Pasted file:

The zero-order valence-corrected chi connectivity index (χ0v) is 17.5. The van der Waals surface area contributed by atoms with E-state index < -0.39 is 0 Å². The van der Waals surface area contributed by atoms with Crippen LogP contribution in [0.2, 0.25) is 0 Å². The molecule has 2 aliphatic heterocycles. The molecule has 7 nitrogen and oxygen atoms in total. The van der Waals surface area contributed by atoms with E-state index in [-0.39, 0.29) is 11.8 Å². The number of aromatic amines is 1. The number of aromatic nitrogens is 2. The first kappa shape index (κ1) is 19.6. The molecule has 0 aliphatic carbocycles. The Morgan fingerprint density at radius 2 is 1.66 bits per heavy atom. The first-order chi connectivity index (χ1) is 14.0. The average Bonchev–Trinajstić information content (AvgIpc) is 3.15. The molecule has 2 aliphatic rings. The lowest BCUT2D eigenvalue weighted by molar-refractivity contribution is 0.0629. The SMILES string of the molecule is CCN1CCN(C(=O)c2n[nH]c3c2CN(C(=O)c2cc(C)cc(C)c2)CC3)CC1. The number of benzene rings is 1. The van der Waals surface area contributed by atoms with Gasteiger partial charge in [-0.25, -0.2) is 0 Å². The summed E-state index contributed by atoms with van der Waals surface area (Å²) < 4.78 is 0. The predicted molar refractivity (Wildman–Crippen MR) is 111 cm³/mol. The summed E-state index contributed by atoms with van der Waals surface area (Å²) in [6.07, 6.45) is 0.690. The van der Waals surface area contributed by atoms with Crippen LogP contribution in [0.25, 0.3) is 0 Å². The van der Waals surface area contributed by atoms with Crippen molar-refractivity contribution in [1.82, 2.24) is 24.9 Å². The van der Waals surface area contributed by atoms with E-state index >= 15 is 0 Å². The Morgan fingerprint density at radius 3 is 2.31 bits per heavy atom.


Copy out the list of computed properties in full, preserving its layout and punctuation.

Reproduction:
The zero-order valence-corrected chi connectivity index (χ0v) is 17.5. The van der Waals surface area contributed by atoms with E-state index < -0.39 is 0 Å². The van der Waals surface area contributed by atoms with Crippen LogP contribution in [0.2, 0.25) is 0 Å². The molecule has 2 aliphatic heterocycles. The molecule has 7 nitrogen and oxygen atoms in total. The van der Waals surface area contributed by atoms with E-state index in [-0.39, 0.29) is 11.8 Å². The number of aromatic amines is 1. The number of aromatic nitrogens is 2. The first kappa shape index (κ1) is 19.6. The molecule has 0 aliphatic carbocycles. The Morgan fingerprint density at radius 2 is 1.66 bits per heavy atom. The first-order chi connectivity index (χ1) is 14.0. The average Bonchev–Trinajstić information content (AvgIpc) is 3.15. The molecule has 2 aliphatic rings. The lowest BCUT2D eigenvalue weighted by molar-refractivity contribution is 0.0629. The SMILES string of the molecule is CCN1CCN(C(=O)c2n[nH]c3c2CN(C(=O)c2cc(C)cc(C)c2)CC3)CC1. The number of benzene rings is 1. The van der Waals surface area contributed by atoms with Gasteiger partial charge in [-0.25, -0.2) is 0 Å². The summed E-state index contributed by atoms with van der Waals surface area (Å²) < 4.78 is 0. The predicted molar refractivity (Wildman–Crippen MR) is 111 cm³/mol. The summed E-state index contributed by atoms with van der Waals surface area (Å²) in [6.07, 6.45) is 0.690. The van der Waals surface area contributed by atoms with Crippen LogP contribution in [0.25, 0.3) is 0 Å². The van der Waals surface area contributed by atoms with Crippen molar-refractivity contribution in [1.82, 2.24) is 24.9 Å². The van der Waals surface area contributed by atoms with E-state index >= 15 is 0 Å². The Morgan fingerprint density at radius 3 is 2.31 bits per heavy atom.